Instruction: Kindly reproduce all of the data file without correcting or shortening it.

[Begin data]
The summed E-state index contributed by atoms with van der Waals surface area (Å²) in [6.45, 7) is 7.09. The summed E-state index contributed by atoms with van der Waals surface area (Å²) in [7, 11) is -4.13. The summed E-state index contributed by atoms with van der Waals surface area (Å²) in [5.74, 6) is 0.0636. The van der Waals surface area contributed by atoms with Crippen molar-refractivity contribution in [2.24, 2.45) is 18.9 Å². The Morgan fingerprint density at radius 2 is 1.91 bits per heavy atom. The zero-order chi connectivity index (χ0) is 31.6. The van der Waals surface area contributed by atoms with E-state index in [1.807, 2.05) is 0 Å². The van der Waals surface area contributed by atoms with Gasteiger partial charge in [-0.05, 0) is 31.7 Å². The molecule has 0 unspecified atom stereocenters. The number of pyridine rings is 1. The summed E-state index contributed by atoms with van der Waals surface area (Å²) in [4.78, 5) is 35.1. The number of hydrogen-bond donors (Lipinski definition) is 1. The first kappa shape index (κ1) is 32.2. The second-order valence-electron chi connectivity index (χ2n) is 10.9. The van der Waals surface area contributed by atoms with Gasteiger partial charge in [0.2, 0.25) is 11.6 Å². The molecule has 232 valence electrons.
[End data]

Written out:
The summed E-state index contributed by atoms with van der Waals surface area (Å²) in [6.45, 7) is 7.09. The summed E-state index contributed by atoms with van der Waals surface area (Å²) in [7, 11) is -4.13. The summed E-state index contributed by atoms with van der Waals surface area (Å²) in [5.74, 6) is 0.0636. The van der Waals surface area contributed by atoms with Crippen molar-refractivity contribution in [2.24, 2.45) is 18.9 Å². The Morgan fingerprint density at radius 2 is 1.91 bits per heavy atom. The zero-order chi connectivity index (χ0) is 31.6. The van der Waals surface area contributed by atoms with E-state index in [1.807, 2.05) is 0 Å². The van der Waals surface area contributed by atoms with Gasteiger partial charge in [-0.05, 0) is 31.7 Å². The molecule has 0 unspecified atom stereocenters. The number of pyridine rings is 1. The summed E-state index contributed by atoms with van der Waals surface area (Å²) in [4.78, 5) is 35.1. The number of hydrogen-bond donors (Lipinski definition) is 1. The first kappa shape index (κ1) is 32.2. The second-order valence-electron chi connectivity index (χ2n) is 10.9. The van der Waals surface area contributed by atoms with Gasteiger partial charge in [0.2, 0.25) is 11.6 Å². The molecule has 232 valence electrons.